There are many systems to choose from and there are many different levels of service.  Gone are the days of having a system which only does medical billing or green screen technologies that transactionally allow you to complete tasks.  Today it is a critical factor that any EMR you purchase meet the new Meaningful Use requirements around interoperability, patient engagement and quality metrics.  You can no longer afford not to be connected electronically with the community.  This is a good time to transform your practice into a digital operations…and receive the government ARRA funding for doing it.

A temporary hire (six months to 1 year) of an EMR implementation project manager may be the best move you will make.  This person will be able to search through the systems; look at where your practice is headed and make a quality recommendation.  You may want to spend a couple hours examining  and reflecting on  information at http://www.emr-matrix.org.  This one site can help you with not only finding the right match, but suggest the questions to ask.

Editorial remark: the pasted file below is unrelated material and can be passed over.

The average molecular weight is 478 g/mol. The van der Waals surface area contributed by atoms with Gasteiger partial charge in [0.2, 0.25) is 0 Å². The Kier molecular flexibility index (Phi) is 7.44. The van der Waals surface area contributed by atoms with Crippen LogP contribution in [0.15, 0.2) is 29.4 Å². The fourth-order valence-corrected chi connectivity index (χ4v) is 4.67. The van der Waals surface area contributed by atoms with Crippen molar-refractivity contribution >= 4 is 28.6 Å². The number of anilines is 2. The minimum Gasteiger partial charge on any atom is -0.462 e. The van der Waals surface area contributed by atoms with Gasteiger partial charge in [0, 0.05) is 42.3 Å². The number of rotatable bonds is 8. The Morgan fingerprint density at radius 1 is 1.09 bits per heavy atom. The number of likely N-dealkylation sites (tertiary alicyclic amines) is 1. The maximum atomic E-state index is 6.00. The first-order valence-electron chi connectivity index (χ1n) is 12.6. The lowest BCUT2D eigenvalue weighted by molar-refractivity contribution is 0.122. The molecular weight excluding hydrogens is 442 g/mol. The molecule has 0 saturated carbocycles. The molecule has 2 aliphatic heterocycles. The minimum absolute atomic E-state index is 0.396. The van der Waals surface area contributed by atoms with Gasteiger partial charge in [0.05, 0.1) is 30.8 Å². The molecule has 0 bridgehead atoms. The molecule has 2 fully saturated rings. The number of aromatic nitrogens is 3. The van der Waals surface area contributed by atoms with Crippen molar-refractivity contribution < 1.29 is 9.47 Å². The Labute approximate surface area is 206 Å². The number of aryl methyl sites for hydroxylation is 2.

On the site you can ask questions from other providers about the systems they chose to use and what are the “gotchas” that you may not see on their website.  The best shortcut is to look at the user ratings on EMR Matrix since they are pulled from the EMR “Hot or Not” which is voted on by clinicians.  In terms of interoperability, knowing that the system will communicate with the labs and radiology facilities will be very high on your list of needs.  While looking at your own practice, there will be a need to communicate with other physician to which you might refer a patient; thereby moving interfacing the top five needs.

EMR-Matric.org is up to date with the top EMR systems for small to large practices (not focusing on hospitals) so safe to assume those EMR’s probably will fit your needs.  The site keeps abreast of new and fledgling systems as well as older systems which have produced for physicians in the past.  With the new legislation, now is the time to find the system which will bring you into the new world of medicine. Searching for the cutting edge of these systems and know what the strengths and weakness are is why you want EMR-Matrix in your corner.


This one site can give you and/or your project manager the necessary information to look more closely at the best system for you.  You will know if tech support is part of the package or training of staff is part of the purchase.  Because this is a nuance in the medical community there is just not enough known about what is out there and how to select for your practice.  The help you receive at emr-matrix.org is designed to save you money, time and frustration.